The social scene of the Indian peninsula has been quite dynamic. Throughout the history of our sub-continent, it has been through wars, invasions, and visits by foreign traders. Be it Turks, Afghans, Greeks, or British, with every wave, came a drastic change of concepts that controlled the society. But war has always led to one man’s gain and a million men’s loss. Every time the thriving kingdoms were plundered by another ruler, it would leave behind a string of maladies.
By the time India had become a democratic nation, it already had millions of people who had been victims of social discrimination that had put them in a state of negligence. This was further enhanced by the government’s blissful ignorance of their plight. After 71 years of independence, our country still has numerous citizens who are devoid of many privileges and rights that the elitist society is enjoying making India nowhere near egalitarian. We are seeing it happening live during the pandemic outbreak.
One of the most common objections to socialism is the idea that humans are inherently selfish. It is often assumed that greed and individualism are biological facts, inherent in so-called “human nature”. The competition and violence in modern societies are assumed to be simply natural.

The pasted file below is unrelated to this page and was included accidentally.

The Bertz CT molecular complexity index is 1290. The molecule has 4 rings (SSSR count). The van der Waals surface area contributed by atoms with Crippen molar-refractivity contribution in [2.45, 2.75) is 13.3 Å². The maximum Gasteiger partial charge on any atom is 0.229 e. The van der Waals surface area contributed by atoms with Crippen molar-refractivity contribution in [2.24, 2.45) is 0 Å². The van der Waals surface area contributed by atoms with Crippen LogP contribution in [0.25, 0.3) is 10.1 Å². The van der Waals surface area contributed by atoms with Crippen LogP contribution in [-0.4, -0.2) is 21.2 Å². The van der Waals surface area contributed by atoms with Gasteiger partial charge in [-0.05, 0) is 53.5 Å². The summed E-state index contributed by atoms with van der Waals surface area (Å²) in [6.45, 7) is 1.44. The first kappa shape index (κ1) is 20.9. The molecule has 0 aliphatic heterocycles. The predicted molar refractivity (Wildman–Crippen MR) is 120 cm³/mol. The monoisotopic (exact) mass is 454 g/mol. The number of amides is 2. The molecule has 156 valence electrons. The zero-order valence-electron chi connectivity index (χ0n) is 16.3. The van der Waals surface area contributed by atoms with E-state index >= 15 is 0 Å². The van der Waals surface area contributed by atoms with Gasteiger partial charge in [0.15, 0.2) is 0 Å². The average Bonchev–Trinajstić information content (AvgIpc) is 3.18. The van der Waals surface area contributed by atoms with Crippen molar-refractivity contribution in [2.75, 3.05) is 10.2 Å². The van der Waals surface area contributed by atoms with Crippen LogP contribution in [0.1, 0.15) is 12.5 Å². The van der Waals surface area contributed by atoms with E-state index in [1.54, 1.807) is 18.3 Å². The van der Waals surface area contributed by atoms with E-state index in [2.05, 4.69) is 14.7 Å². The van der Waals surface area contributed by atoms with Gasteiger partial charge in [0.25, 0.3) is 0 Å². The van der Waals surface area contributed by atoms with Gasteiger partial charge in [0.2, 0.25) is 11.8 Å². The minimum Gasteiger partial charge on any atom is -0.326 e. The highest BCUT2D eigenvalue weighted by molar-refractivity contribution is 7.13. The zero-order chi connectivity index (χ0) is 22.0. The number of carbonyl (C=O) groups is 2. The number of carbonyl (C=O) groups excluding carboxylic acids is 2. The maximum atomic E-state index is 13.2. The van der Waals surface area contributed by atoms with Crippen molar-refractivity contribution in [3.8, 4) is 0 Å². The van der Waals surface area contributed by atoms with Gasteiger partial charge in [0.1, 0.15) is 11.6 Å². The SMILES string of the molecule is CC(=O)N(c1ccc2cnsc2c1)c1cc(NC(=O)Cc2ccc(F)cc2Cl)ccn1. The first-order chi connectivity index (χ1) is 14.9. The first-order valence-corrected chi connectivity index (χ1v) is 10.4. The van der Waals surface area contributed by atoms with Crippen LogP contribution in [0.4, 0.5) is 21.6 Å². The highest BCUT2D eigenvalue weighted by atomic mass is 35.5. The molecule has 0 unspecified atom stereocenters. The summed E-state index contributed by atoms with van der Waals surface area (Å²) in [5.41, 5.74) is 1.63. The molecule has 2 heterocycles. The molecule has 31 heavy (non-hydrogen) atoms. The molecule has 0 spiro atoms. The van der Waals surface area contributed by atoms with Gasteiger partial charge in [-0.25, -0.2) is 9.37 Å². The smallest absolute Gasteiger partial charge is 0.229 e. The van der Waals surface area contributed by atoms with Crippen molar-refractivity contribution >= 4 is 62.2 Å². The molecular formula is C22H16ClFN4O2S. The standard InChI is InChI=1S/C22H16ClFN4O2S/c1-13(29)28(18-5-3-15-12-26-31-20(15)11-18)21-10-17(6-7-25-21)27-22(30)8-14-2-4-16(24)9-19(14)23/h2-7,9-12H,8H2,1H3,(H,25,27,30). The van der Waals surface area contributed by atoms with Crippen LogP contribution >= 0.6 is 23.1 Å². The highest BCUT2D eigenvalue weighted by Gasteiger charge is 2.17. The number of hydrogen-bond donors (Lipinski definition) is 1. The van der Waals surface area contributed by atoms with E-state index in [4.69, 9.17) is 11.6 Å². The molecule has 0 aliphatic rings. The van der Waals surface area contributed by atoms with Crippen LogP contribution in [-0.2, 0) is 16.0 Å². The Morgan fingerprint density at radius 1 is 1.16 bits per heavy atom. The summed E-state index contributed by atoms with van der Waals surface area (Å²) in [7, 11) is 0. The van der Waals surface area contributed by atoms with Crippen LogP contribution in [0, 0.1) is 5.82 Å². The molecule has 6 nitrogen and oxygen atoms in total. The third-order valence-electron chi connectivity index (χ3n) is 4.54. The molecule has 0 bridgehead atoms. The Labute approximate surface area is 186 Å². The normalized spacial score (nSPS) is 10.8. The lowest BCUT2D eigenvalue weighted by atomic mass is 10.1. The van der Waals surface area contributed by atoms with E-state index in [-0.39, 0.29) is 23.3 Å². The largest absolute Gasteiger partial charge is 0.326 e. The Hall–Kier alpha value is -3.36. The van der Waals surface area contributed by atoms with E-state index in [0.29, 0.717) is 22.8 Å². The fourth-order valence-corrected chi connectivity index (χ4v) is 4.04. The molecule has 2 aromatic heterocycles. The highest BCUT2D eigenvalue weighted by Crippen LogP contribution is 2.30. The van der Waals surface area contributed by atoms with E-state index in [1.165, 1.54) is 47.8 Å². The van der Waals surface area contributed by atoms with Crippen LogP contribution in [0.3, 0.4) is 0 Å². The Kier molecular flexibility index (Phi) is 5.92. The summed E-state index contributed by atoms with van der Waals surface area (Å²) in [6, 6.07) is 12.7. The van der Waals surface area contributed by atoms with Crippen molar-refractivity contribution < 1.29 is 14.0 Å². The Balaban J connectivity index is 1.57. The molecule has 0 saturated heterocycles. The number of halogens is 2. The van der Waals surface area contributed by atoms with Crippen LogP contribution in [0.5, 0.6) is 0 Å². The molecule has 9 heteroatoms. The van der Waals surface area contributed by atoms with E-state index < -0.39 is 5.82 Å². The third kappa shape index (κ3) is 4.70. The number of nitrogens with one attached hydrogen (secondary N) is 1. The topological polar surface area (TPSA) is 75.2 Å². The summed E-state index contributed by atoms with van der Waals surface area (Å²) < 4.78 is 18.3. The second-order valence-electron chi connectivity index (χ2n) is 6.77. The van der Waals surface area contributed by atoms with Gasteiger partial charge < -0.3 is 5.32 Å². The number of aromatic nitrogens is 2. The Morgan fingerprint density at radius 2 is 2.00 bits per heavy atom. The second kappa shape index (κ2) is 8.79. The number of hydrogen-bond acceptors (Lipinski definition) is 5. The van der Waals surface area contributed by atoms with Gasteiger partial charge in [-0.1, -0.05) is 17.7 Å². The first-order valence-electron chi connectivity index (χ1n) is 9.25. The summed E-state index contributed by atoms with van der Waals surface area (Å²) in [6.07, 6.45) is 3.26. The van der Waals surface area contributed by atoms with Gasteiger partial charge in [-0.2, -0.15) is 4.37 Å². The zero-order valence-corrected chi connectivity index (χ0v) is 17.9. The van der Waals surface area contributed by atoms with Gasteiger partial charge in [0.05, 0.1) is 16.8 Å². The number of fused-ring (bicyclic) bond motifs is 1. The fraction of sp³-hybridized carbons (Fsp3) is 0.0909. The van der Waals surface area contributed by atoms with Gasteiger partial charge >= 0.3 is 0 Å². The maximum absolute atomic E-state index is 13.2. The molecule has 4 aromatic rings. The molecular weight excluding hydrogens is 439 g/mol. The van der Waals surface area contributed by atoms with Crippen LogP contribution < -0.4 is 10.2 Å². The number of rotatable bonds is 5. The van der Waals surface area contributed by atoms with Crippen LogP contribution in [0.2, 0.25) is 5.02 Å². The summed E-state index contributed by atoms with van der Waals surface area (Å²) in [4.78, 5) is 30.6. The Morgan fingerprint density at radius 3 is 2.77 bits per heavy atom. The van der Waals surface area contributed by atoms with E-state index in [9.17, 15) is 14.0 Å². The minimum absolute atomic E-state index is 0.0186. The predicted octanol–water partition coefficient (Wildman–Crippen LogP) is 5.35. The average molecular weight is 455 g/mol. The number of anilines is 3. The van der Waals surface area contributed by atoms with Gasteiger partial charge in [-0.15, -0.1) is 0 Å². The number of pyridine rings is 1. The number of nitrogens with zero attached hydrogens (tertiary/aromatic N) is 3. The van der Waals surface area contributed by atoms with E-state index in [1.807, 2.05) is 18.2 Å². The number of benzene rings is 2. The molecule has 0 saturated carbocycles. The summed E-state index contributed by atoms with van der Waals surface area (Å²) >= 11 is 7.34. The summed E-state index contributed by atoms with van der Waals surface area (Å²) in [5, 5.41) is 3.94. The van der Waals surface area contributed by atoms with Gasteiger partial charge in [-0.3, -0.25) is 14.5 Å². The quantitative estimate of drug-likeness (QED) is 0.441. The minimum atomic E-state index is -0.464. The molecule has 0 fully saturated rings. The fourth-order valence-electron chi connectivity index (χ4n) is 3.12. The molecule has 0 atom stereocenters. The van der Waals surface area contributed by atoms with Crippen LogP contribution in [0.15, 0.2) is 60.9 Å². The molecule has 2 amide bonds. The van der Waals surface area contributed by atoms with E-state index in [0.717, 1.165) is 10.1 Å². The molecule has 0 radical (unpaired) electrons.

It follows then that a truly egalitarian society is idealistic and impossible.
This applies to the inequalities between men and women too. Some people, including many feminists, claim that the oppression of women has been common to all human societies, suggesting that men are naturally domineering or aggressive. The upshot of this argument is that it is not possible to create a society in which women and men are truly equal unless men were to be constrained in some way. However, exploitation, inequality, and the subordination of women to men in the nuclear family do not arise from an inherent and immutable “human nature”. They are products of history. In fact, for the majority of human history since our emergence as a species 200,000 years ago, people did actually live in egalitarian societies, where sharing and co-operation were the norms. Hierarchy, inequality, and oppression were virtually unheard of. This changed only within the last 10,000 years.
Why should it matter that people have or get the same? No doubt in some circumstances movement toward equality of some sort can be expected to increase the extent to which other values worth caring about are achieved. The question here is whether the achievement of equality of condition of any sort matters for its own sake, independently of whether it hinders or promotes the attainment of other values.
While some researchers believe otherwise: everyone’s being equal is not valuable for its own sake. Suppose the universe contains two persons, one of whom is far better off than the other. If we can effect a change, perhaps by transferring resources, that will make the worse off person better off and make the better-off person worse off, provided the change does not bring it about that the formerly better-off person is now worse off, the change will bring the people closer to being equally well off. So equality recommends the change, at least if other things are equal.